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ddub
03-27-2006, 03:37 PM
Thanks for all the good input on who invented the Hill Holder. Now for my next question, why is the key lock on my 64 Champ on the passenger side?

To lock the thing I must lock the driver door, slide across and exit the passenger door and use the key to lock it. Reverse the proceedure to enter. None of that lock the door and hold the button when you close it, no, use the key...ON THE PASSENGER SIDE. I often leave it unlocked.

Was this a cost saver? Even so why on the passenger side? I seem to recall reading that a driver side key lock was an option. Was this a safety thing so I won't stand in the street to lock the door? Were Larks like this also? Is there some reason that this makes sense that I just don't understand?

53 Commander Hardtop
64 Champ 1/2 ton
WA state

studegary
03-27-2006, 03:49 PM
Years ago, it was the law that you had to enter and exit your vehicle from the curb side. Also, before (most) all roads were paved, it was a lot cleaner to enter and exit from the curb side. Of course, bucket seats and consoles made this next to impossible. I am not saying that I am in agreement, just some of the background behind it.

I do not recall the first vehicle that I had that I could lock without a key, but I am sure that it was a much later model than a 1953 that those doors/lock mechanisms are based on.

raprice
03-27-2006, 04:45 PM
Gary's response triggered a memory. When I took my driver's test in Mineola, NY in 1955, I had to enter the car from the curb side of the car followed by the inspector. My drivers' education teacher in my high school insisted that we had to do it that way. Of course, virtually all cars at that time came with full bench seats. I don't know exactly when the rule changed, but it had to change due to the increase in cars built with bucket seats.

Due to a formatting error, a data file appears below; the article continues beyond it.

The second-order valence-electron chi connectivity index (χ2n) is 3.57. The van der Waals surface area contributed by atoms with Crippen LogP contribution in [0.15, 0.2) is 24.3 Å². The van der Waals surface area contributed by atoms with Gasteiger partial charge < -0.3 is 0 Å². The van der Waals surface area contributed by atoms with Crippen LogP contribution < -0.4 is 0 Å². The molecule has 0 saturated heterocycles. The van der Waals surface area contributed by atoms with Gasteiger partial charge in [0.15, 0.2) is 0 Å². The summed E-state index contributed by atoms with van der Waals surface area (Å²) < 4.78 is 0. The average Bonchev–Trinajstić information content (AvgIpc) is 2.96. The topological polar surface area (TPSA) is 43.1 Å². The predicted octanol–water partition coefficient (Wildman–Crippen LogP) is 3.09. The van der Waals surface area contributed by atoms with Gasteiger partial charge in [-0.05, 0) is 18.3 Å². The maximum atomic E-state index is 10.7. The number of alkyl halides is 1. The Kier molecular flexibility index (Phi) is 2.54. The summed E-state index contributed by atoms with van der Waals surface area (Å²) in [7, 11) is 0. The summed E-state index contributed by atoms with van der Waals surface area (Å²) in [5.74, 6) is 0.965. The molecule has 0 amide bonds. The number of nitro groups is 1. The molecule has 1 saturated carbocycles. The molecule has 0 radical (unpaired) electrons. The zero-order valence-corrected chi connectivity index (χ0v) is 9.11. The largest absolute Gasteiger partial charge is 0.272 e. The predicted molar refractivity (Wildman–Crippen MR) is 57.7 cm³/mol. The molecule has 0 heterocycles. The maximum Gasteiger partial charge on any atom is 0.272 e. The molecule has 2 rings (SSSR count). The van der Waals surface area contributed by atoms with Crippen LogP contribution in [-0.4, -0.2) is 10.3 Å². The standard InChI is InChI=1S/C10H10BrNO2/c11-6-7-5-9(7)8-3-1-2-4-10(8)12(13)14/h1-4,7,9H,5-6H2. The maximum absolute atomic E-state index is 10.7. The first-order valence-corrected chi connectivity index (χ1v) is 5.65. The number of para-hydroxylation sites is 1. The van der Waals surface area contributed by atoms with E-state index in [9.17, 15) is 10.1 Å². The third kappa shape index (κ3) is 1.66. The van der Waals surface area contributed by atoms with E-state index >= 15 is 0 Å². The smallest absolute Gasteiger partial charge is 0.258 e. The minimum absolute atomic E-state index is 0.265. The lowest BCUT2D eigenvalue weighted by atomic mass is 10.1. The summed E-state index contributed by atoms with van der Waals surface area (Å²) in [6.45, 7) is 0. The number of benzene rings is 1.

I also remember back then that the drivers' ed cars were always supplied by a local dealer and the teacher was paid by the school district.
Rog

rockne10
03-27-2006, 07:45 PM
You'll note also on the four door sedans, you can push the button on the back doors and close them locked but not the front doors; makes it nearly intentional to lock your car with the key in the ignition.

Transtar60
03-27-2006, 08:05 PM
quote:Originally posted by ddub

Thanks for all the good input on who invented the Hill Holder. Now for my next question, why is the key lock on my 64 Champ on the passenger side?

To lock the thing I must lock the driver door, slide across and exit the passenger door and use the key to lock it. Reverse the proceedure to enter. None of that lock the door and hold the button when you close it, no, use the key...ON THE PASSENGER SIDE. I often leave it unlocked.

Was this a cost saver? Even so why on the passenger side? I seem to recall reading that a driver side key lock was an option. Was this a safety thing so I won't stand in the street to lock the door? Were Larks like this also? Is there some reason that this makes sense that I just don't understand?

53 Commander Hardtop
64 Champ 1/2 ton
WA state
The drivers side door lock was available on U.S. Trucks as an option.